Even though general purpose AI is years away, you can still knowably contribute to speeding up AI development right now — even if you’re not a programmer. That’s because most AI projects rely on the same few centralized resources to bootstrap their language manipulation, generalized domain knowledge about the world, and common sense reasoning. These include:
Each of these systems have some or all of their databases and code available for inspection and improvement. Programmers and semi-technical contributors can help most by submitting patches to DBpedia, but non-coders can still do interesting things like voting on merges in Freebase to improve performance by eliminating duplicate entries or following NELL on twitter and replying with corrections to any incorrect facts it accidentally learns.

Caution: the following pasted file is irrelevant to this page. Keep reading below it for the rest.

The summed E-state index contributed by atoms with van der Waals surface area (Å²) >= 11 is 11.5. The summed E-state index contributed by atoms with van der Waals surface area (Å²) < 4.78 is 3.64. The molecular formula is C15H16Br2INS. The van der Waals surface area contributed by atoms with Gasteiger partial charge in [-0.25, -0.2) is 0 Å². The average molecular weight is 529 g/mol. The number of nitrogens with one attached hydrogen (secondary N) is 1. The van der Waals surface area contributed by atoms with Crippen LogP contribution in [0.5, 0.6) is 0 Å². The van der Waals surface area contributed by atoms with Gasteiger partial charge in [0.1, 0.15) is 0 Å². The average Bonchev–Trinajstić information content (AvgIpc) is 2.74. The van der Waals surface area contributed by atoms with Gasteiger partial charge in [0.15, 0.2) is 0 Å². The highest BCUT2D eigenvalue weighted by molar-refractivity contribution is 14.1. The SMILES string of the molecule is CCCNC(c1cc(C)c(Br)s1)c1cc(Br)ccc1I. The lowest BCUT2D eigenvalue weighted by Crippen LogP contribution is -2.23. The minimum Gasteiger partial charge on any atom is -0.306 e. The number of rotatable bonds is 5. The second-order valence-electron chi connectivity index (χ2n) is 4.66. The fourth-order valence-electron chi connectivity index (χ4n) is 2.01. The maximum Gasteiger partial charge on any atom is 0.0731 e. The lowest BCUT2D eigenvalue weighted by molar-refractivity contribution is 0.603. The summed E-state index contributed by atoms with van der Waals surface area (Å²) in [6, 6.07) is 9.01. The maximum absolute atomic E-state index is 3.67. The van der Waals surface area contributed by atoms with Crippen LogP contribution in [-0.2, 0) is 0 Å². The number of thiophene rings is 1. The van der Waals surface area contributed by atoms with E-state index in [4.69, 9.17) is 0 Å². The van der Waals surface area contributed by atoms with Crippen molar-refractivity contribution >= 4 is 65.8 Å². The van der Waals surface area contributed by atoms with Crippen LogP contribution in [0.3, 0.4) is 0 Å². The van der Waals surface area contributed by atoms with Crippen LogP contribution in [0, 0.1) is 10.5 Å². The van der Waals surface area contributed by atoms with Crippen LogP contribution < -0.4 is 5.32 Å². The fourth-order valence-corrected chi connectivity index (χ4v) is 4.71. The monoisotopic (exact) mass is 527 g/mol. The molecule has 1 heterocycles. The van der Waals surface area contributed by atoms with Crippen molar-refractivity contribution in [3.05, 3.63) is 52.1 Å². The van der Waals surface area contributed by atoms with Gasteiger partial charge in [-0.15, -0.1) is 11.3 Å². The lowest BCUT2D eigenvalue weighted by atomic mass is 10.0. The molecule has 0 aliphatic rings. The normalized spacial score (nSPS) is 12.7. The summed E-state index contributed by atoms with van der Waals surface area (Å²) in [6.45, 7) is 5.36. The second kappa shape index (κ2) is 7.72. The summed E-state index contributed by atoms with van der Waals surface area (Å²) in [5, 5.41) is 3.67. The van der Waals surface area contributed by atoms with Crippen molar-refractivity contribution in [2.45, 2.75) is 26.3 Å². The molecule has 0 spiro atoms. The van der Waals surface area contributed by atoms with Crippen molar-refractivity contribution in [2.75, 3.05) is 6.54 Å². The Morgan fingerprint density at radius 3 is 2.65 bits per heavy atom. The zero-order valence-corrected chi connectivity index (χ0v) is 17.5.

If you’re a strong programmer and want an even higher chance that your contributions speed up the development of AI, then improve one of the critical open-source components that these systems rely on:
Or if you like writing and organizing data more than programming, you can contribute by improving one of the top-level sources of curated content that currently feed the content into these centralized AI resources:
Adding to Wiktionary, fixing broken citations on Wikipedia, adding new data to Wikipedia infoboxes, and standardizing poorly formatted infoboxes on Wikipedia are all high value activities that will almost certainly improve eventual automated reasoning systems.